The experimentalist phenomenon of 'noise' as constituting 'art' in much twentieth-century music (paradoxically) reached its zenith in Cage’s (’silent’ piece) 4’33. But much post-1970s musical endeavour with an experimentalist telos, collectively known as 'sound art', has displayed a postmodern need to ’load’ modernism’s ’degree zero’. After contextualizing experimentalism from its inception in the early twentieth century, Dr Linda Kouvaras’s Loading the Silence: Australian Sound Art in the Post-Digital Age explores the ways in which selected sound art works demonstrate creatively how sound is embedded within local, national, gendered and historical environments. Taking Australian music as its primary - but not sole - focus, the book not only covers discussions of technological advancement, but also engages with aesthetic standpoints, through numerous interviews, theoretical developments, analysis and cultural milieux for a contemporary Australian, and wider postmodern, context. Developing new methodologies for synergies between musicology and cultural studies, the book uncovers a new post-postmodern aesthetic trajectory, which Kouvaras locates as developing over the past two decades - the altermodern. Australian sound art is here put firmly on the map of international debates about contemporary music, providing a standard reference and valuable resource for practitioners in the artform, music critics, scholars and educators.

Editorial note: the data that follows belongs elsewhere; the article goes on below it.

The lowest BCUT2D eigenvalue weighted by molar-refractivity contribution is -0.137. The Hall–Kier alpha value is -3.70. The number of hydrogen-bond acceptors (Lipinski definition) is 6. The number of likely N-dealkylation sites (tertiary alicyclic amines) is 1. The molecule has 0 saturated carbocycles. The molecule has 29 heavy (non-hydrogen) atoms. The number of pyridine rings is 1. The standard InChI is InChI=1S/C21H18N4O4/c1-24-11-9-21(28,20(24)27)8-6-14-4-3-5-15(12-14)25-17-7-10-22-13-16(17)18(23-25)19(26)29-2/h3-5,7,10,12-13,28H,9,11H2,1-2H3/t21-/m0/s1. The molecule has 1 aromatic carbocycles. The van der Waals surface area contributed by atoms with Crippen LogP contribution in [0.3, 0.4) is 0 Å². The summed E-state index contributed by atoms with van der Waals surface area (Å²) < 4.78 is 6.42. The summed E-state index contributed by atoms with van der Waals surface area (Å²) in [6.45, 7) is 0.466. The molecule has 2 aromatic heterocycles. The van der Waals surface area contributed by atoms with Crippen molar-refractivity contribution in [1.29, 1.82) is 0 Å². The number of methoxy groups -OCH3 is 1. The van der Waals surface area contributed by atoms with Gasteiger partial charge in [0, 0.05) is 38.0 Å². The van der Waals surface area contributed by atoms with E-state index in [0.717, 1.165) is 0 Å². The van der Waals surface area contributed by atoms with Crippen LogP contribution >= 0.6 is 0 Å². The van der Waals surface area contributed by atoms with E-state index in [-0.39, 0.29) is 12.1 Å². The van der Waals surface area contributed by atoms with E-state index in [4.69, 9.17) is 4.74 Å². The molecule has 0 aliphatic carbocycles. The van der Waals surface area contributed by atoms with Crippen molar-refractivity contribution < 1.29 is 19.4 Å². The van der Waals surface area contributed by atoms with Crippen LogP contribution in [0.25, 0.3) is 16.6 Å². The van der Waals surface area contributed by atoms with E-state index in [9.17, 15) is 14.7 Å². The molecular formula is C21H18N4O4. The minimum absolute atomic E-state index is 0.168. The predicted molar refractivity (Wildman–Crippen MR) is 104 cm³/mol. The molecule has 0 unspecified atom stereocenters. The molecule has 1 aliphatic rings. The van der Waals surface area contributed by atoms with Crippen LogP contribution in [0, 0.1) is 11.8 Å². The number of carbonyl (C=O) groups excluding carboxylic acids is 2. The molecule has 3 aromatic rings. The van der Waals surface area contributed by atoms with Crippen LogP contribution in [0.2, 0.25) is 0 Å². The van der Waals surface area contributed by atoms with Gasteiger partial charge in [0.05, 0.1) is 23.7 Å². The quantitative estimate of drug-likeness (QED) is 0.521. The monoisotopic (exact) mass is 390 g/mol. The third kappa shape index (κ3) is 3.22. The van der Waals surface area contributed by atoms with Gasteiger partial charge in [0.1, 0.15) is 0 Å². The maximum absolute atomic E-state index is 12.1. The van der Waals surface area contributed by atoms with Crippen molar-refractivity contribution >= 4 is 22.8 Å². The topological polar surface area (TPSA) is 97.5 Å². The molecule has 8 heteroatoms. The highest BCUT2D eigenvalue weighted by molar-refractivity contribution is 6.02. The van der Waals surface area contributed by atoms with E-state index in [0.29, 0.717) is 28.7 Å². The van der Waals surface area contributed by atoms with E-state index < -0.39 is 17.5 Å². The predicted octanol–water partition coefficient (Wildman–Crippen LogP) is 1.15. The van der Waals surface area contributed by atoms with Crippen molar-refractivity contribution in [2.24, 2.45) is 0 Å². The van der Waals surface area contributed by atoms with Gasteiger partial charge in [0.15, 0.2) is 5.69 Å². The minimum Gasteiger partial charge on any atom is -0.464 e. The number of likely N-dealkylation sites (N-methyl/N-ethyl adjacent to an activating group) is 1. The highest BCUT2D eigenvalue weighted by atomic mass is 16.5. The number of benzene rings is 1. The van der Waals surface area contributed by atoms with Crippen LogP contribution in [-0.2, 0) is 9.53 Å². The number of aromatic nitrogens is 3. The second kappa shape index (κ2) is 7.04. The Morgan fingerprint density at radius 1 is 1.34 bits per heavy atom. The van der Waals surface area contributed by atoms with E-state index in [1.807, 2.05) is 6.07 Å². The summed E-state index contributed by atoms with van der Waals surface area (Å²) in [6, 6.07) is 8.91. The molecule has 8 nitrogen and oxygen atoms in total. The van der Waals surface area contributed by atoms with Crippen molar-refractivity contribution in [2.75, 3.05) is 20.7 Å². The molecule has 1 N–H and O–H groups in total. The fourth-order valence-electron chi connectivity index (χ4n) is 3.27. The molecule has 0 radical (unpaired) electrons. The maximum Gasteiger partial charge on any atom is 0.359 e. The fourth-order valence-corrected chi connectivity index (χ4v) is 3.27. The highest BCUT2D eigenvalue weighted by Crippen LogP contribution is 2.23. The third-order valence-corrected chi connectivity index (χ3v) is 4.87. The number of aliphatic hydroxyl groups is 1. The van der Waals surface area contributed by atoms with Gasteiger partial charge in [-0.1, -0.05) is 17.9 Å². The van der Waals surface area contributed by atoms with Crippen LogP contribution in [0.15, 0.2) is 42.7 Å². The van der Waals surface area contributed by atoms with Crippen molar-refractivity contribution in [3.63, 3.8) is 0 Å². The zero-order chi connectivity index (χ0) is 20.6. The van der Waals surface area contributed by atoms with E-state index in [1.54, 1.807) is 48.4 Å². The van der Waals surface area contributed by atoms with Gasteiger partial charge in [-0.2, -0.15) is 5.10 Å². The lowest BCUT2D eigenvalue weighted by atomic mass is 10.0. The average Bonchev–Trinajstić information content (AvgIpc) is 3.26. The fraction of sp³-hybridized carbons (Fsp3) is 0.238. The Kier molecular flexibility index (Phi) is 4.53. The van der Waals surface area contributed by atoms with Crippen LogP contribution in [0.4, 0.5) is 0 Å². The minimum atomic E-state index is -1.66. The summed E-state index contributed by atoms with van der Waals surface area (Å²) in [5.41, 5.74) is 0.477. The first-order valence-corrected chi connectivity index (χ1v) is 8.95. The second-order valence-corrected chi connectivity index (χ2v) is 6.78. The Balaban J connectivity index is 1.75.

part |58 pages


chapter |16 pages


No Longer Confined to Living in ‘The Age of Flying [with] Our Archaic Notions of Harmony' 1

chapter |16 pages

Sound Art's Lineage

part |38 pages


part |74 pages


chapter |16 pages

Feminizing the Sound Object

chapter |32 pages

The Geographico-political

chapter |24 pages

The Quotidian and Beyond

part |52 pages


chapter |26 pages

The Nostalgic

The Dawning of the Altermodern (1)

chapter |24 pages

Neo-Modernist Arts of Noise in a Post-Postmodern Era

The Dawning of the Altermodern (2)

part |8 pages


chapter |6 pages


Silence Charged